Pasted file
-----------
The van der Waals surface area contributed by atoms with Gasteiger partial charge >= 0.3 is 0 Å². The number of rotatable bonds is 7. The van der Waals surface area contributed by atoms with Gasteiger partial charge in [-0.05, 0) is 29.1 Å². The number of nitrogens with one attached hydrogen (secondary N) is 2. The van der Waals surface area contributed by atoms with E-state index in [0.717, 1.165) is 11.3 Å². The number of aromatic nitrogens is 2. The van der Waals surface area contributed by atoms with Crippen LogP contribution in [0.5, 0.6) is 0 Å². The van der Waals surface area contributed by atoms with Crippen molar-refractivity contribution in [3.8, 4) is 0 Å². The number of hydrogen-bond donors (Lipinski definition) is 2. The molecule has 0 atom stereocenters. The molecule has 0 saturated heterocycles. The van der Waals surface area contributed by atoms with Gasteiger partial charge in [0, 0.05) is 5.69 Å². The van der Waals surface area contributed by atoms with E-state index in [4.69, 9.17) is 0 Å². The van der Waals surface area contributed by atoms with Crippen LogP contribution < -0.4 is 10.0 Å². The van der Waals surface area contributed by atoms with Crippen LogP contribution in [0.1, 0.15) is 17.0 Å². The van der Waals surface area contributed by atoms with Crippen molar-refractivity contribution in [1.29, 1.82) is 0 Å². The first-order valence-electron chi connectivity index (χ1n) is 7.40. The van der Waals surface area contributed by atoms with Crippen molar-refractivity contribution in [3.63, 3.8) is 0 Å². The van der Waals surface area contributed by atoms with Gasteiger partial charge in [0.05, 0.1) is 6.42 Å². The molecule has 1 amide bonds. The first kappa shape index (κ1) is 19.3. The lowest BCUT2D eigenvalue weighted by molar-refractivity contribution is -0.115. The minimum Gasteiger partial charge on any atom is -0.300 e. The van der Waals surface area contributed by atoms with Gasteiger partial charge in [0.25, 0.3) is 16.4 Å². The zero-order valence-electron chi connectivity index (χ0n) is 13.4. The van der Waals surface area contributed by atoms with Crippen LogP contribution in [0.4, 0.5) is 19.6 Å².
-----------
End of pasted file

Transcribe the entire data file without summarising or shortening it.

The van der Waals surface area contributed by atoms with Gasteiger partial charge >= 0.3 is 0 Å². The number of rotatable bonds is 7. The van der Waals surface area contributed by atoms with Gasteiger partial charge in [-0.05, 0) is 29.1 Å². The number of nitrogens with one attached hydrogen (secondary N) is 2. The van der Waals surface area contributed by atoms with E-state index in [0.717, 1.165) is 11.3 Å². The number of aromatic nitrogens is 2. The van der Waals surface area contributed by atoms with Crippen LogP contribution in [0.5, 0.6) is 0 Å². The van der Waals surface area contributed by atoms with Crippen molar-refractivity contribution in [3.8, 4) is 0 Å². The number of hydrogen-bond donors (Lipinski definition) is 2. The molecule has 0 atom stereocenters. The molecule has 0 saturated heterocycles. The van der Waals surface area contributed by atoms with Gasteiger partial charge in [0, 0.05) is 5.69 Å². The van der Waals surface area contributed by atoms with E-state index in [4.69, 9.17) is 0 Å². The van der Waals surface area contributed by atoms with Crippen LogP contribution < -0.4 is 10.0 Å². The van der Waals surface area contributed by atoms with Crippen LogP contribution in [0.1, 0.15) is 17.0 Å². The van der Waals surface area contributed by atoms with Crippen molar-refractivity contribution in [1.29, 1.82) is 0 Å². The first-order valence-electron chi connectivity index (χ1n) is 7.40. The van der Waals surface area contributed by atoms with Crippen molar-refractivity contribution in [3.63, 3.8) is 0 Å². The van der Waals surface area contributed by atoms with Gasteiger partial charge in [0.05, 0.1) is 6.42 Å². The molecule has 1 amide bonds. The first kappa shape index (κ1) is 19.3. The lowest BCUT2D eigenvalue weighted by molar-refractivity contribution is -0.115. The minimum Gasteiger partial charge on any atom is -0.300 e. The van der Waals surface area contributed by atoms with Gasteiger partial charge in [0.25, 0.3) is 16.4 Å². The zero-order valence-electron chi connectivity index (χ0n) is 13.4. The van der Waals surface area contributed by atoms with Crippen LogP contribution in [0.4, 0.5) is 19.6 Å².